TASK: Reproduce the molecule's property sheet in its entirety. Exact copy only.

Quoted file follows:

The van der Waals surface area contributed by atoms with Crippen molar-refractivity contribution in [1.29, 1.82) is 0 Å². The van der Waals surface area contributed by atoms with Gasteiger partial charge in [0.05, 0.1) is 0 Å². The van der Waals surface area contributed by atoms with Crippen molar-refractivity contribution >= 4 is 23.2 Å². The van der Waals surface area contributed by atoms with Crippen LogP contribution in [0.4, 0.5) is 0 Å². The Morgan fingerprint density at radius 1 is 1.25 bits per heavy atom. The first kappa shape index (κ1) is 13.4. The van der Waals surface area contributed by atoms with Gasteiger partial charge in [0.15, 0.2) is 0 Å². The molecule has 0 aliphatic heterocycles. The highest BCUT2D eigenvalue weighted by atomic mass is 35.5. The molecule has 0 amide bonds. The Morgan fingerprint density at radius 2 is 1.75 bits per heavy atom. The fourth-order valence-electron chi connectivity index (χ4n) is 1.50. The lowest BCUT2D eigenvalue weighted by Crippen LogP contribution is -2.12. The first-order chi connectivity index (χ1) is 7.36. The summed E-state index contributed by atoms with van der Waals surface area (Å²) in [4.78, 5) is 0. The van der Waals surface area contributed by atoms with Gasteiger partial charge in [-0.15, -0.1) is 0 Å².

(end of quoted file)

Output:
The van der Waals surface area contributed by atoms with Crippen molar-refractivity contribution in [1.29, 1.82) is 0 Å². The van der Waals surface area contributed by atoms with Gasteiger partial charge in [0.05, 0.1) is 0 Å². The van der Waals surface area contributed by atoms with Crippen molar-refractivity contribution >= 4 is 23.2 Å². The van der Waals surface area contributed by atoms with Crippen LogP contribution in [0.4, 0.5) is 0 Å². The Morgan fingerprint density at radius 1 is 1.25 bits per heavy atom. The first kappa shape index (κ1) is 13.4. The van der Waals surface area contributed by atoms with Gasteiger partial charge in [0.15, 0.2) is 0 Å². The molecule has 0 aliphatic heterocycles. The highest BCUT2D eigenvalue weighted by atomic mass is 35.5. The molecule has 0 amide bonds. The Morgan fingerprint density at radius 2 is 1.75 bits per heavy atom. The fourth-order valence-electron chi connectivity index (χ4n) is 1.50. The lowest BCUT2D eigenvalue weighted by Crippen LogP contribution is -2.12. The first-order chi connectivity index (χ1) is 7.36. The summed E-state index contributed by atoms with van der Waals surface area (Å²) in [4.78, 5) is 0. The van der Waals surface area contributed by atoms with Gasteiger partial charge in [-0.15, -0.1) is 0 Å².